A little more about Mr. Pratt...
In 1990, Pratt wrote a book, Armed People Victorious, based on his study of "citizen defense patrols" used in Guatemala and the Philippines against Communist rebels — patrols that came to be known as death squads for their murderous brutality.
Picturing these groups in rosy terms, Pratt advocated similar militias in the United States — an idea that finally caught on when he was invited for a meeting of 160 extremists, including many famous white supremacists, in 1992.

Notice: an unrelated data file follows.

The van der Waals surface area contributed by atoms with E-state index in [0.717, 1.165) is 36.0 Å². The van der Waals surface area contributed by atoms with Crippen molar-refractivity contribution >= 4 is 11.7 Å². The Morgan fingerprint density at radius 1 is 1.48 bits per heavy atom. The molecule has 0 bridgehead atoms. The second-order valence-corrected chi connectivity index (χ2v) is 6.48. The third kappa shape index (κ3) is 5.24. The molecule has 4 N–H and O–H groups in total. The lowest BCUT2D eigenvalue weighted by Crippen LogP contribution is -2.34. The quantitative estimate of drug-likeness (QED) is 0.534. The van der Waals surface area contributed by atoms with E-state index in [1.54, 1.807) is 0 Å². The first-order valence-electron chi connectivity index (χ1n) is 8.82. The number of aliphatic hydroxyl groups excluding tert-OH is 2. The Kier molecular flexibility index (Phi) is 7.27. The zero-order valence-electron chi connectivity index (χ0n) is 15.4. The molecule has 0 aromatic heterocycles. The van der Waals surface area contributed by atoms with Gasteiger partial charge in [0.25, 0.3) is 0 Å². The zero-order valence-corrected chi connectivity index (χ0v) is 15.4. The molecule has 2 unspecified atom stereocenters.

It was at that meeting, hosted in Colorado by white supremacist minister Pete Peters, that the contours of the militia movement were laid out.
Pratt, whose GOA has grown since its 1975 founding to some 150,000 members today, hit the headlines in a big way when his associations with Peters and other professional racists were revealed, convincing arch-conservative Pat Buchanan to eject him as a national co-chair of Buchanan's 1996 presidential campaign.
The same year, it emerged that Pratt was a contributing editor to a periodical of the anti-Semitic United Sovereigns of America, and that his GOA had donated money to a white supremacist attorney's group.
Shocking, I know.